Governor Foghorn Leghorn here in South Carolina restarting the state economy, which I know will help many out of work. But our state caseload hasn’t really started heading down and a lot of the docs are expecting things to get worse again.

    1. Yeah, I am sure since hospitals are so important but because of cutting back on non-emergency surgery, it has emptied out a lot of rooms.

  4. I think you’ve followed my “Notes from Isolation”
    installments as to how I’ve navigated the pandemic. It’s been an interesting time, to say the least, and I’m thankful for the beautiful weather right now that makes our daily walks pleasant. I’m also thankful for the routine of my job and late afternoons on our back deck with my wife. And happily, there’s a date on the calendar to see my family!

    1. Yes, you’ve had some interesting notes… in a century, maybe, they’ll be reading what we said as they figure out how to deal with a new pandemic.

  5. My husband was in the hospital for 21 days last month so because of the pandemic I couldn’t go visit him in the hospital which was really stressful for me. Not so much for him though. lol Thankfully he’s home no and the doctor comes to the apartment to see him which is nice.

  6. Jealous of that nap you got to take. It looks like a great spot to recharge. Reminds me to set up my hammock. I look forward to watching your YouTube clips. We are hanging in there during the pandemic. It has definitely had its ups and downs but I am trying to focus on the positive and be grateful for what me and my family have because it could be a lot worse. Take care.

    1. It’s nice to have an end of an island mostly by yourself! Take care of yourself and your family!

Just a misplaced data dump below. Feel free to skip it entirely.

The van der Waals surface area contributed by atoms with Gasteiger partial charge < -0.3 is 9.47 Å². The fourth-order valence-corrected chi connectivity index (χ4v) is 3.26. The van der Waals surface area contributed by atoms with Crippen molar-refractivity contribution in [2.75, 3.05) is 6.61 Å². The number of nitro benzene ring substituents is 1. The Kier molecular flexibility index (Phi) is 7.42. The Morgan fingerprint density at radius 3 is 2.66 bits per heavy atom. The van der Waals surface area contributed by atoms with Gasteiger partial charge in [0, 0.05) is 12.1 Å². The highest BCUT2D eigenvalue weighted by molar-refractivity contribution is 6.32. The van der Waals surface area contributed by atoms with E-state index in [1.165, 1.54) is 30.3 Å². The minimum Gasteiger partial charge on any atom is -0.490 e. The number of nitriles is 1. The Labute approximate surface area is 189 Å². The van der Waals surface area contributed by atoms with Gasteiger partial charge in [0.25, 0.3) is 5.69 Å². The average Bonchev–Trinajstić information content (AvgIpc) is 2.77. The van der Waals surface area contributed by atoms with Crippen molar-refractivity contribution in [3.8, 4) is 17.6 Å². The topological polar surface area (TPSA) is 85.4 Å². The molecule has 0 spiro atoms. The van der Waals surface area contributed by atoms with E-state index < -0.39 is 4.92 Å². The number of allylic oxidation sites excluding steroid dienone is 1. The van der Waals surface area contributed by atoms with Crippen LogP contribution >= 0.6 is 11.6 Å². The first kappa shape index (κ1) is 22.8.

1. It’s nice to live in a place where I can easily get away! I hope you find some hammock time!

  7. We humans are remarkably resilient. I’m so glad that you continue to provide support for your community. I know a few ‘priests’ who could learn from that!

    1. However, it’s hard when you can’t go to the hospital when someone is seriously ill or dying.

  8. It’s wonderful to hear your warm, deep and thoughtful voice.
    I’m glad you’re able to stay as active as you are, Jeff. You’re always inspiring.

  9. We’ve been getting out an about. With the road torn up and a nearby community college deserted, we’ve been walking through the construction zone in the evenings after they depart and around on the college trails which have been absolutely deserted. Of course since my wife is on the front lines of this pandemic, we have to walk six feet apart. One of these days we can walk closer again.

  10. Sounds like you’re doing great! I’m thankful I live in a rural area and can still get out and walk like normal. I’ve found myself posting far more nature shots on Instagram than I was before!

    1. I enjoyed watching the first clip. (I got a glimpse of the Osprey as it flew past! Ours is back, too.) “Two Poems and a Prayer” doesn’t have a link attached.